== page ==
For some people it still stings. They went off to college, came home and discovered that not only had Mom cleaned their rooms, but also that she'd thrown away the comic books they'd spent a childhood collecting.
Of course, it hurts even more to realize that that $40 collection would now be worth about $40,000.
"Everyone's books got thrown out, apparently, and there's not many copies of those older books around," explains Brent Douglass, 36, of Sherwood.
Douglass is one of many adults with fond memories of childhood comic books.
"That's what got me into reading," he says.
Douglass started the River City Comic Expo in 2011 when he realized that while surrounding states had conventions, Arkansas did not.
The show is held twice a year, once in early spring and once in late summer. It hosts vendors and collectors selling new and old comics and collections of pulp novels. There are also games of the video, board and card variety, a magic act and round-table discussions, with raffles and giveaways every hour.
Of course, the special guests are always a highlight of the shows. This year's lineup will include Larry Hama, who has worked for Saturday Night Live and has had a long association with G.I. Joe. There's also cult favorite Kevin Maguire, local talents Mitch and Elizabeth Breitweiser and movie storyboard artist Renee Witterstaetter.
They'll be there to sign and to draw special sketches for attendees.
"They don't have to draw comic characters," Douglass says. "We have people ask the artists, 'Draw my son,' or 'Draw me and my wife.' He takes a picture with his phone, and while they walk around, they get a picture made."
One new feature of this expo is the option of encapsulation. When people get a drawing or get something signed by one of the guests, they have the option of having it shipped off to be wrapped in protective plastic and marked with the artist's name, the expo name and the date. That provides verification if the collector ever chooses to sell the piece.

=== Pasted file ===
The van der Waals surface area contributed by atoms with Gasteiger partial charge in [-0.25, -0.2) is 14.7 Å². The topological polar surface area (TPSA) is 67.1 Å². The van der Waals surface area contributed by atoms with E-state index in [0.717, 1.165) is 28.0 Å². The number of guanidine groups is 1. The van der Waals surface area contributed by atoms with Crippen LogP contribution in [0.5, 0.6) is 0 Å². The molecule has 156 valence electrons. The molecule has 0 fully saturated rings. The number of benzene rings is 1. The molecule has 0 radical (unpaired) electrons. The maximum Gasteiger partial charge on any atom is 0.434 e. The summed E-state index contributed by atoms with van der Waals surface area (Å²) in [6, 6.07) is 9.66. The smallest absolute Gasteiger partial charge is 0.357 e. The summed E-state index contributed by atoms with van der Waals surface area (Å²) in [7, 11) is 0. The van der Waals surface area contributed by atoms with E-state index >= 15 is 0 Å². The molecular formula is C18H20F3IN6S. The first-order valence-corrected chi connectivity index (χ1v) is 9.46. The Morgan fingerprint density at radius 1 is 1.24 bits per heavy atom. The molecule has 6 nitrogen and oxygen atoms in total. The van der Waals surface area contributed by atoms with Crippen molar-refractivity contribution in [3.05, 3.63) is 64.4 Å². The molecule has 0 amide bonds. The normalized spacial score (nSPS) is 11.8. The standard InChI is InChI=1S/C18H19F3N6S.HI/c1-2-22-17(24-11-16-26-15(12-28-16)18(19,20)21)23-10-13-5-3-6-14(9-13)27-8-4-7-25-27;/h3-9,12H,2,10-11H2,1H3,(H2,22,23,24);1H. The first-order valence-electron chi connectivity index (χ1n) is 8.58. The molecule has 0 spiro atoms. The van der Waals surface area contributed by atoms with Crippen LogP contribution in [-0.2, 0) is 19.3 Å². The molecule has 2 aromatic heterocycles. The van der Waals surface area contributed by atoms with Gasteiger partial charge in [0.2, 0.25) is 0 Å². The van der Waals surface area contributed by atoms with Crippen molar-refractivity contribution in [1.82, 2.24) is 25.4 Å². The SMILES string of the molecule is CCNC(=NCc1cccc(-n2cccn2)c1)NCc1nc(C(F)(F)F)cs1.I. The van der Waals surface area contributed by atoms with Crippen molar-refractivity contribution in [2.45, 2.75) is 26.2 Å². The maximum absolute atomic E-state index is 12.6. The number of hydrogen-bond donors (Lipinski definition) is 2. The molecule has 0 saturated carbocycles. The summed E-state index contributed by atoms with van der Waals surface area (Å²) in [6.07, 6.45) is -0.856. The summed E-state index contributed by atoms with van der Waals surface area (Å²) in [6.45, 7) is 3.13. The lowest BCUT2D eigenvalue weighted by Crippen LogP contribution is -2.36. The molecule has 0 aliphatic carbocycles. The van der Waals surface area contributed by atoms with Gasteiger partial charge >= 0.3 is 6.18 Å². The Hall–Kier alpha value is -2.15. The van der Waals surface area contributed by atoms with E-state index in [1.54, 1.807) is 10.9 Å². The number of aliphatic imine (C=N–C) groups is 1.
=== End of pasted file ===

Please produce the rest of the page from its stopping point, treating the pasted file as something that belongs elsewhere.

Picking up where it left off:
Food trucks, including David's Burgers and the Waffle Wagon, are expected.
Another favorite activity is always the costume contest, and some of the contestants get into it in a big way.
"Some put two to three months into a costume and $600-$700 to look like their character," Douglass says. "It's always a kick to see the little kids dressed up as well."
Comic conventions and expos are big business. Many people hear "comic" and think of the Sunday funnies or of cute books for kids. Douglass, however, points out that there are some much more mature comics on the market aimed squarely at adults.
And then there are the adults looking to reclaim that lost piece of childhood -- adults willing to spend cash that would far exceed their old allowance.
Douglass recalls a previous River City Comic Expo at which two copies of the first Spider-Man comic sold for $10,000 and $14,000 each on the same day.
"It's wild," he says. "It may be made for kids, but it's mostly adults who are buying them now. Everybody's got a little bit of a kid in them still."
Douglass says even the spouses or parents of enthusiasts who are initially dragged in usually end up having a great time in this fantasy world.
"It'll be a day for everybody to be a kid again for eight hours or so," Douglass says. "They'll have a blast and they'll be looking for the next one."
Weekend on 08/14/2014
Print Headline: Comic Expo has appeal for any age, allowance